Watching the Skies: Jupiter in opposition


GRAND RAPIDS, Mich. (WOOD) — Last week was an exciting week for stargazers, with the comet NEOWISE lighting up the morning sky. The comet is now visible in the evening sky in northern latitudes, giving the non-early risers a chance to see it.

If you’re out after sunset looking for the comet, you’ll also be able to catch a glimpse of Jupiter and Saturn. Jupiter will come into opposition the night of July 13, meaning Earth will be between the sun and Jupiter and Jupiter will be directly opposite the sun. This event happens about once a year.
Look for the sun to set in the west as Jupiter rises in the east. Saturn will be close to Jupiter, but not nearly as bright.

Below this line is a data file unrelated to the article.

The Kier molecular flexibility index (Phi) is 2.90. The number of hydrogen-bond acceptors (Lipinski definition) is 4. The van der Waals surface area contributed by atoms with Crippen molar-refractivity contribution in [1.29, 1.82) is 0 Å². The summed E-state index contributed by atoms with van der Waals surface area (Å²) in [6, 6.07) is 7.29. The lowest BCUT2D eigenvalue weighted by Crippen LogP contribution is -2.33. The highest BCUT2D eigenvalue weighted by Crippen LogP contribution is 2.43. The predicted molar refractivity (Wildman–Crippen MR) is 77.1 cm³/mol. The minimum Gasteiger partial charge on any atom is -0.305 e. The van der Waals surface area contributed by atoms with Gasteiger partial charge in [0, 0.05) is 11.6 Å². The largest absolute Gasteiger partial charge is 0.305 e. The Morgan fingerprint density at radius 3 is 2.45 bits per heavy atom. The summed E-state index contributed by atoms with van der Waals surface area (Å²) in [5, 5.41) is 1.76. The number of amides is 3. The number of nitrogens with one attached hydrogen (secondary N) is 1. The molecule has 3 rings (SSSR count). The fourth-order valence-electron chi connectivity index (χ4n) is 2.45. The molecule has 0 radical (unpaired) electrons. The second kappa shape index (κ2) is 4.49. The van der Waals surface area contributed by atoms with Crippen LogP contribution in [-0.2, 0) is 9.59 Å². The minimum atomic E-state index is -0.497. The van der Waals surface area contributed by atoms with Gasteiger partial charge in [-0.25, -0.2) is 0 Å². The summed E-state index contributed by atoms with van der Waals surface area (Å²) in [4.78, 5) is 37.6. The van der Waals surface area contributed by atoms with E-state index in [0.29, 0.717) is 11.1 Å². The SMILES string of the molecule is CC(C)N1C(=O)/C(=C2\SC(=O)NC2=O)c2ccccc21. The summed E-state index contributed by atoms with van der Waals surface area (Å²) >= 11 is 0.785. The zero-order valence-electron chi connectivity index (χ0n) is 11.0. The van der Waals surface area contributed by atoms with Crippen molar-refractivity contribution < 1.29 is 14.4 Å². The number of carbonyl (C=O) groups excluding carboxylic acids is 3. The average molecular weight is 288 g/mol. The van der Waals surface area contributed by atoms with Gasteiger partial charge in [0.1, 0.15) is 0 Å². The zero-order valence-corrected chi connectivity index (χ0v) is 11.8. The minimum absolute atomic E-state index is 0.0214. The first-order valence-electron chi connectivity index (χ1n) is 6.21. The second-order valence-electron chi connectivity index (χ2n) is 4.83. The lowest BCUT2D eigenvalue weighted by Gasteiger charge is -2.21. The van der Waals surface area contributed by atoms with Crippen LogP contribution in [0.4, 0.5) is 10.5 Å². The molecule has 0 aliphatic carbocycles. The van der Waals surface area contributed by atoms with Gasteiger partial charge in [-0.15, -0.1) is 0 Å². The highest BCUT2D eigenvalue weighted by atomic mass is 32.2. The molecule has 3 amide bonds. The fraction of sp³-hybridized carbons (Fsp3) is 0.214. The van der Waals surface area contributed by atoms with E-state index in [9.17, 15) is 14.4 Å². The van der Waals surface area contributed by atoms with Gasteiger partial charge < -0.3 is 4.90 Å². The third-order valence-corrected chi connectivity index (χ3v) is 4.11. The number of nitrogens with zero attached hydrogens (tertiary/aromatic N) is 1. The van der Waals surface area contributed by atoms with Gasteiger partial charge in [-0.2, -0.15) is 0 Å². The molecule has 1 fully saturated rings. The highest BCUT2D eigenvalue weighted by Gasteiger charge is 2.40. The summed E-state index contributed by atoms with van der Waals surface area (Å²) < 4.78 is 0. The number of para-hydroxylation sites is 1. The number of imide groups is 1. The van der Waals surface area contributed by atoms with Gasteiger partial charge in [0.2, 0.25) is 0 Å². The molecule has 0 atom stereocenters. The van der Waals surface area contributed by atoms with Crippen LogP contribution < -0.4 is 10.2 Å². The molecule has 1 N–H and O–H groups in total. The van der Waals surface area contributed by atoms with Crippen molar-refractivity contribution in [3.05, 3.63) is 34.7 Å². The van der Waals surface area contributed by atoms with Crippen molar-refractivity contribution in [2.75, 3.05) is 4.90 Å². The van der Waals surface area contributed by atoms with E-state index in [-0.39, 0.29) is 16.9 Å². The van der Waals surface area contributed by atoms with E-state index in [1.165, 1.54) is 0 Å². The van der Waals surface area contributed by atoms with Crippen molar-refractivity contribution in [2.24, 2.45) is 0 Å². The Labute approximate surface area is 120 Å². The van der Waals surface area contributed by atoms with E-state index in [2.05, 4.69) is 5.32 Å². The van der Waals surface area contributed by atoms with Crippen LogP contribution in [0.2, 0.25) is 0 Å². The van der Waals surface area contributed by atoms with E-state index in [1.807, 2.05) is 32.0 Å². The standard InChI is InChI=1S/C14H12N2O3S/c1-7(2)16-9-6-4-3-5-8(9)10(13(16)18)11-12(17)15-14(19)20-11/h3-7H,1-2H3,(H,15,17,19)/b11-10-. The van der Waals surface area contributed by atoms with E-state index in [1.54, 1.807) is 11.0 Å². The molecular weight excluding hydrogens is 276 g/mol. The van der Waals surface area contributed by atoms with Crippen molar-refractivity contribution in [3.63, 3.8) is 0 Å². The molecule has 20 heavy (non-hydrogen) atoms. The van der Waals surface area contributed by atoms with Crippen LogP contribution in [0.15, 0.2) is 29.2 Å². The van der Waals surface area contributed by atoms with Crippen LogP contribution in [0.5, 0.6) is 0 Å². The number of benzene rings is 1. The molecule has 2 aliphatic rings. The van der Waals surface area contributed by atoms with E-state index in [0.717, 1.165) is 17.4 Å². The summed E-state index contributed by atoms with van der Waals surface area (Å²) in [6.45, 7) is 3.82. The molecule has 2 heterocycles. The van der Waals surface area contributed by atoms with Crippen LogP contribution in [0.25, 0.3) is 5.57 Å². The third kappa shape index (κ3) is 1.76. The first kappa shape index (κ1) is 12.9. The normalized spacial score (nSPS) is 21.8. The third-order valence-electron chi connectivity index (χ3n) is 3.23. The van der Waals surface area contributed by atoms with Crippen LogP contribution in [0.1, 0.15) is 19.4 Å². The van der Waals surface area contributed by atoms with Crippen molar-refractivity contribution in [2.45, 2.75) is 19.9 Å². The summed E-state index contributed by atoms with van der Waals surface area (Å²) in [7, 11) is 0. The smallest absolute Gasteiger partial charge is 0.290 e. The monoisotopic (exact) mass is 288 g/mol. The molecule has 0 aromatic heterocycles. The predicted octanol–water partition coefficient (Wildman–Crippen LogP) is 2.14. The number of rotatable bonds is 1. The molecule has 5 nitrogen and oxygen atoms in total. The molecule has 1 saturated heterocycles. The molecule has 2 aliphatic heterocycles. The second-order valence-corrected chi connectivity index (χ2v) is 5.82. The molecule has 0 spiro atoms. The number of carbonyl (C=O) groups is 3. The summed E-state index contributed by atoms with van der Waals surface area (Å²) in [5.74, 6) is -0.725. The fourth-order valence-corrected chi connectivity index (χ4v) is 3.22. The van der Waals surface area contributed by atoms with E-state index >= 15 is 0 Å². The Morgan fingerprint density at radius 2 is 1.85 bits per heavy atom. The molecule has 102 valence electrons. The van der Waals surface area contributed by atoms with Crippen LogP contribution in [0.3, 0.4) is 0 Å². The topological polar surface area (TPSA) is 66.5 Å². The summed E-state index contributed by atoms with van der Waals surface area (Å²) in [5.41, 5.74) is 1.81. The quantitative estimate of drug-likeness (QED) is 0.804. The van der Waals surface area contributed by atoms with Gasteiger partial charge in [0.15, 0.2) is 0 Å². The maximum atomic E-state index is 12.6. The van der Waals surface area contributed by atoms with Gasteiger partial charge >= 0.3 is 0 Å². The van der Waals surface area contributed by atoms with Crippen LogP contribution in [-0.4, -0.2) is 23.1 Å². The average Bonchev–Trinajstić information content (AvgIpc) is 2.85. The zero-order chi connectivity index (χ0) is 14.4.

The moon will be passing by Venus in the early morning sky through the week. The moon and Venus are the second- and third-brightest celestial objects in the night sky, so both will be very easy to pick out. To see the pair, look to the east about an hour before the sun comes up. Mercury will be visible on the horizon, but binoculars will likely be needed to spot it.

After you’ve found Venus and the moon to the east, turn around and look to the west to see Jupiter and Saturn sinking back down.

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